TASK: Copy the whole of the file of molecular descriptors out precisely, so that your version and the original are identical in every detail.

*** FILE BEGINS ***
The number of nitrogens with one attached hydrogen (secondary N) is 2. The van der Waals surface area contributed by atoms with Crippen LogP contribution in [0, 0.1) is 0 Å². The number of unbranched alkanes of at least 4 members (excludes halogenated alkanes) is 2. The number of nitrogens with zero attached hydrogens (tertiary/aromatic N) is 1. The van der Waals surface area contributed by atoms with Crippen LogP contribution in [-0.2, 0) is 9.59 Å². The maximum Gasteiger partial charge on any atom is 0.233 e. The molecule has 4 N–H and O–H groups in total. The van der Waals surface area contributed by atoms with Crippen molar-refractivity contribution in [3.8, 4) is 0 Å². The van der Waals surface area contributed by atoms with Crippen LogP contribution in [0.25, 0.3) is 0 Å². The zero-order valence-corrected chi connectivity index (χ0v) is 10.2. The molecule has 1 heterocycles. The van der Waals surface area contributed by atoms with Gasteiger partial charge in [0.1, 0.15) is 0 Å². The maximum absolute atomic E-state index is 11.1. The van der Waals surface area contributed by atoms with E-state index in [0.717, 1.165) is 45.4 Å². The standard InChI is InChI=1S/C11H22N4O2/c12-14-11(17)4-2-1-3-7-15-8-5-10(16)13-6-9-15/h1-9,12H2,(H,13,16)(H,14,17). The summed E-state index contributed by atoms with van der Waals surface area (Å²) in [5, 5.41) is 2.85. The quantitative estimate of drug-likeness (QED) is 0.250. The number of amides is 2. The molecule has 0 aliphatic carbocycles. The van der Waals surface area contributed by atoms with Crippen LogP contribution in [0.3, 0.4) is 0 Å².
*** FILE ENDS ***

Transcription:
The number of nitrogens with one attached hydrogen (secondary N) is 2. The van der Waals surface area contributed by atoms with Crippen LogP contribution in [0, 0.1) is 0 Å². The number of unbranched alkanes of at least 4 members (excludes halogenated alkanes) is 2. The number of nitrogens with zero attached hydrogens (tertiary/aromatic N) is 1. The van der Waals surface area contributed by atoms with Crippen LogP contribution in [-0.2, 0) is 9.59 Å². The maximum Gasteiger partial charge on any atom is 0.233 e. The molecule has 4 N–H and O–H groups in total. The van der Waals surface area contributed by atoms with Crippen molar-refractivity contribution in [3.8, 4) is 0 Å². The van der Waals surface area contributed by atoms with Crippen LogP contribution in [0.25, 0.3) is 0 Å². The zero-order valence-corrected chi connectivity index (χ0v) is 10.2. The molecule has 1 heterocycles. The van der Waals surface area contributed by atoms with Gasteiger partial charge in [0.1, 0.15) is 0 Å². The maximum absolute atomic E-state index is 11.1. The van der Waals surface area contributed by atoms with E-state index in [0.717, 1.165) is 45.4 Å². The standard InChI is InChI=1S/C11H22N4O2/c12-14-11(17)4-2-1-3-7-15-8-5-10(16)13-6-9-15/h1-9,12H2,(H,13,16)(H,14,17). The summed E-state index contributed by atoms with van der Waals surface area (Å²) in [5, 5.41) is 2.85. The quantitative estimate of drug-likeness (QED) is 0.250. The number of amides is 2. The molecule has 0 aliphatic carbocycles. The van der Waals surface area contributed by atoms with Crippen LogP contribution in [0.3, 0.4) is 0 Å².